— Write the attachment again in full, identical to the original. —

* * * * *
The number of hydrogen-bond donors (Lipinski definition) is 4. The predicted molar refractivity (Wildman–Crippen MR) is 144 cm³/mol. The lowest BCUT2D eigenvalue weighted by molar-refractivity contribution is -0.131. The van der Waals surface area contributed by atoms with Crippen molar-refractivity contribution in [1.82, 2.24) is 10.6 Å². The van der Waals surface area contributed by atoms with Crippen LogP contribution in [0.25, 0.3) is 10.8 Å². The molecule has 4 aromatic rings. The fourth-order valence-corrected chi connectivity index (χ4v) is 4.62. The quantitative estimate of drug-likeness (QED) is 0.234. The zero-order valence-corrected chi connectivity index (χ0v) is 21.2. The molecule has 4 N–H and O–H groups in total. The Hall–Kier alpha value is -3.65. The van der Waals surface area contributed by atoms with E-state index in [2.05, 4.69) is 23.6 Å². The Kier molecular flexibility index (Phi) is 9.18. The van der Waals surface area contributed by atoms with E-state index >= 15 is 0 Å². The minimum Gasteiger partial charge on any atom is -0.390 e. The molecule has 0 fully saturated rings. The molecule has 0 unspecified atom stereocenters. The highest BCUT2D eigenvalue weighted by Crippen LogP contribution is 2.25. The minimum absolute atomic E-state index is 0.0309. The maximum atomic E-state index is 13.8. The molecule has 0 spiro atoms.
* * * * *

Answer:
The number of hydrogen-bond donors (Lipinski definition) is 4. The predicted molar refractivity (Wildman–Crippen MR) is 144 cm³/mol. The lowest BCUT2D eigenvalue weighted by molar-refractivity contribution is -0.131. The van der Waals surface area contributed by atoms with Crippen molar-refractivity contribution in [1.82, 2.24) is 10.6 Å². The van der Waals surface area contributed by atoms with Crippen LogP contribution in [0.25, 0.3) is 10.8 Å². The molecule has 4 aromatic rings. The fourth-order valence-corrected chi connectivity index (χ4v) is 4.62. The quantitative estimate of drug-likeness (QED) is 0.234. The zero-order valence-corrected chi connectivity index (χ0v) is 21.2. The molecule has 4 N–H and O–H groups in total. The Hall–Kier alpha value is -3.65. The van der Waals surface area contributed by atoms with E-state index in [2.05, 4.69) is 23.6 Å². The Kier molecular flexibility index (Phi) is 9.18. The van der Waals surface area contributed by atoms with E-state index >= 15 is 0 Å². The minimum Gasteiger partial charge on any atom is -0.390 e. The molecule has 0 fully saturated rings. The molecule has 0 unspecified atom stereocenters. The highest BCUT2D eigenvalue weighted by Crippen LogP contribution is 2.25. The minimum absolute atomic E-state index is 0.0309. The maximum atomic E-state index is 13.8. The molecule has 0 spiro atoms.